Catey Hill, the author of "Shoo, Jimmy Choo! The Modern Girl's Guide to Spending Less and Saving More" and the money editor of the New York Daily News online, speculates that the designer allure crept up on women and says the financial pain came later.7 (brand) jeans or expensive handbags."
Hill admits that when she moved to New York, long after the TV show's last season, its influence still lingered. "I got an apartment in swanky Chelsea, went out to the coolest restaurants, bought shoes I couldn't afford on my credit card and had no savings to speak of -- other than the $20 emergency bill I stashed in my purse in case I had to hop a taxi in a hurry."
At one point Hill shelled out about $400 for a pair of Jimmy Choos. "They hurt my feet," she says.
Perhaps, for some women, the show tapped into that wannabe Cinderella side some of us still secretly harbor. We donned the heels hoping to get the prince and only later were forced to cope with the painful financial realities that befell us.
Adding to the illusionNot surprisingly, the new "SATC" film continues its disconnect between women and their money.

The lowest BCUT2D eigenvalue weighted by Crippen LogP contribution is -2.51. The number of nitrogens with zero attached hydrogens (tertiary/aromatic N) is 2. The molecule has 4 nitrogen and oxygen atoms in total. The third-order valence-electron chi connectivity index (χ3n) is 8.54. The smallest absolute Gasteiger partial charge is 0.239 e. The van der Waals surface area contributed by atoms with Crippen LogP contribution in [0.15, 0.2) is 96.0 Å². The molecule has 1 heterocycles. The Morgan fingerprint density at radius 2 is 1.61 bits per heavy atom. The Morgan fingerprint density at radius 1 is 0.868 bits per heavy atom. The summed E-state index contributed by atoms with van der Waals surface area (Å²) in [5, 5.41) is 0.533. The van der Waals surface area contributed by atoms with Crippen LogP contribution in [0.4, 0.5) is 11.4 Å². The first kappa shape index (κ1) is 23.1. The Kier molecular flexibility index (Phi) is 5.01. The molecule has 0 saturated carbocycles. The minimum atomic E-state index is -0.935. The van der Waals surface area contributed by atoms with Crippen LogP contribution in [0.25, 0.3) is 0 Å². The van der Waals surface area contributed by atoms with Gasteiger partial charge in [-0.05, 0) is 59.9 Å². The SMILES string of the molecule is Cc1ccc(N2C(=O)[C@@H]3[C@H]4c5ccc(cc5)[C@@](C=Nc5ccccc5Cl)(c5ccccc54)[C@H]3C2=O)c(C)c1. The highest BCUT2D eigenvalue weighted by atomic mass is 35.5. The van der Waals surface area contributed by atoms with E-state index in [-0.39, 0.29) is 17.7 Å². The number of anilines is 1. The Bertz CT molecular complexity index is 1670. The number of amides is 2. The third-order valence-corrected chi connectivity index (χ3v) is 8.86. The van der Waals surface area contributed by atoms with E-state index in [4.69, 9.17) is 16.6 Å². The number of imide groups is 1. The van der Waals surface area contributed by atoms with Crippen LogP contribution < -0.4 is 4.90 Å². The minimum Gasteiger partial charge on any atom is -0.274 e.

One interview I read quoted someone involved in the film as saying that creating an over-the-top fantasy -- in Dubai, of all places -- was deliberate. Just as Hollywood films during the Depression and World War II were sometimes set in exotic locales, "SATC 2" would be a wild and crazy vacation for women otherwise stuck at home, worried about their jobs and houses and health insurance.
OK, sure, I'll buy that -- especially as a cheap matinee.
But this time, let's all just enjoy the adventures of Carrie and crew for the wonderful fun and friendship they embody -- while keeping the financial aspect of their lives in perspective. And for anyone still nursing an "SATC" hangover, I have a few books you can read.
Published June 15, 2010